Skill matters, but passion matters more - as it's the latter that will keep them learning and growing to suit the needs of the company. The two combined, skill and passion, are a wickedly powerful force, and the mark of great founders. Lots of skilled people won't care about what you're doing, but if one the primary reasons isn’t because they love what you are doing and why you are doing it - keep looking. Founders, have the patience to wait for the people that are highly skilled and who have an appropriate level of passion. It’s worth it.
A word of caution around passion from candidates though: some candidates will want to deflect from discussing their capabilities and skills and will only want to talk about how great they think the company is, you are, and how big the company is going to be. This won't be a good fit: you might later discover their false passion was a cover for a lack of skill. Founders can get a sense of someone’s level of passion and skill by weaving in and out of both topics during discussions. Someone who is truly skilled and interested in what you are doing will be able to navigate a multi-faceted discussion effectively, whereas someone who isn’t will struggle.
Be Ware of Startup First-Timers
People that haven’t worked in a start-up don’t know what it is like. They can’t, and they shouldn’t. Founders, you should consider this when building your team. Especially with key team members.
Most people are not wired for the chaos and fluidity of working in a startup. Why? Because people are normal. They want a normal work week, they want to be able to take time off on some regular basis. You have to be a little odd (okay, more than a little) to want to willingly and knowingly subject yourself to the torment of working in a startup. If someone hasn’t experienced being part of a startup team, they don’t know what it is going to be like. Founders can tell them. They can read a bunch of posts. But until you have done it and lived it, you don’t know.
Founders, if you build a team full of startup newbies you will likely have a lot of turnover, and fast. To the greatest extent possible, founders should build a team of people who have build other companies. This will give the founder the best chance of having a team that has both delivered and knows the context in which they will be delivering.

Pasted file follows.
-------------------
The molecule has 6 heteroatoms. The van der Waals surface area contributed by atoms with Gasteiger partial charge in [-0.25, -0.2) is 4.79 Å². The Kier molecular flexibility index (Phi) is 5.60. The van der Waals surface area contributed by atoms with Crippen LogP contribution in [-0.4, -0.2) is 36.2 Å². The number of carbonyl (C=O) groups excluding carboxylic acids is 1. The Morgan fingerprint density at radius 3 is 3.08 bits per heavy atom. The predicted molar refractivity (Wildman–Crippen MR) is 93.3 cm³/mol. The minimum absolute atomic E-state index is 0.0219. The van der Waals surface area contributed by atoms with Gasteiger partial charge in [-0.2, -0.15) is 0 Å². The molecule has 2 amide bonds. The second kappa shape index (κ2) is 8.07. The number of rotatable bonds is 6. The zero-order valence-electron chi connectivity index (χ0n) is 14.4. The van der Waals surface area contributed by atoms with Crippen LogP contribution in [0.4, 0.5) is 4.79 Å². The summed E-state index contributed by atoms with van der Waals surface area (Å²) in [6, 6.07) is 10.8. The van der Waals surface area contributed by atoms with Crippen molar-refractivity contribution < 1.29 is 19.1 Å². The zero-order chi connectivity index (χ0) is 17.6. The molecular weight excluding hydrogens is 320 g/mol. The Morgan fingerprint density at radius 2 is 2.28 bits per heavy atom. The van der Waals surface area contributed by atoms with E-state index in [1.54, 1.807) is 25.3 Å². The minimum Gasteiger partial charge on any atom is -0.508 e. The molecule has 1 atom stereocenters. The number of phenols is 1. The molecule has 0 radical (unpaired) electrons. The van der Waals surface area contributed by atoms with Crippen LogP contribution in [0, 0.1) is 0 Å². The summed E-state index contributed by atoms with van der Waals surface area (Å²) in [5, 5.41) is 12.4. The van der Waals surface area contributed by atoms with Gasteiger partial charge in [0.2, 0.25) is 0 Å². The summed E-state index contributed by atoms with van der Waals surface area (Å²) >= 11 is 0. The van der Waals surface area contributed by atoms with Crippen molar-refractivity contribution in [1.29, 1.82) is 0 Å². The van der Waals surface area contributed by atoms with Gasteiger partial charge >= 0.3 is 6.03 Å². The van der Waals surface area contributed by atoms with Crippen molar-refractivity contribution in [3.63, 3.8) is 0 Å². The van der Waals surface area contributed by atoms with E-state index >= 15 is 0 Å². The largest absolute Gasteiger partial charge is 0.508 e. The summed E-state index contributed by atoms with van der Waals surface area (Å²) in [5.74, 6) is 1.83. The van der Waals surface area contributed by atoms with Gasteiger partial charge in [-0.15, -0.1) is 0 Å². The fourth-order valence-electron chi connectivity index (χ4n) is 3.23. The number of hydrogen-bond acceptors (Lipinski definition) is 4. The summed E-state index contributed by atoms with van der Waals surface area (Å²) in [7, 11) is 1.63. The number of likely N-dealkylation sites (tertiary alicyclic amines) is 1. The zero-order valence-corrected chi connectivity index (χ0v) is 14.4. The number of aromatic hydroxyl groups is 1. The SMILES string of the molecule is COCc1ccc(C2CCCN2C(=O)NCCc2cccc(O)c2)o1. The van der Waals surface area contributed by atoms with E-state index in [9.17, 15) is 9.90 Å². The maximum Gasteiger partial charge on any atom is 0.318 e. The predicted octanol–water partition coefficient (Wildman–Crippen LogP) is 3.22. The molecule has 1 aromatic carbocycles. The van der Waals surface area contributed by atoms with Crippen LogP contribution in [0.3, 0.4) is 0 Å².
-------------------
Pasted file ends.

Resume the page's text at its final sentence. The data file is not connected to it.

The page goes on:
It's Not a Forever Thing
Founders, it is okay to hire someone that aligns well with what you need now and will for the next year - or 2 or 3 - but who isn’t going to be part of the team long-term. Most assuredly, people who are considering joining the team aren’t thinking about whether the company is their forever place. If it works out that way - great. For right now, people want to feel good about what they are doing, who they are doing it with, and if they are getting fairly compensated to do it. Founders, although you want your team to stay forever, the reality it is good for people to move on once the mutual value has been consumed.
Use Team Building as Validation
The ability to attract and retain a high performing team is a key role for a founder - just as important as selling and raising money. A founders ability to build a superstar team is a direct reflection of a founder’s ability to sell themselves and the company.
If a founder struggles to build a team, the founder is probably ineffective at selling the mission and value of the company. Just as with customers and investors, people need to be convinced to join the team. Founders need to manage a recruiting pipeline just as they do for customers and investors.
A fancy, expensive applicant tracking system isn’t needed early on, but using a CRM to manage the process and communication will make a big difference in managing potential team member relationships effectively. Using a CRM to manage the recruitment relationships will also provide founders with important metrics about the progression and timespan of recruiting conversations, and ultimately wins.
Founders who are not managing the recruiting process effectively and who are not getting high performing people to join the team, need to rethink and rework the process and their approach. Getting the right people to join the team is a critical validation for the founder and company. It needs to be treated and managed as such.
The next post in the series, Founders Fighting Human Nature, will be on Funding The Company.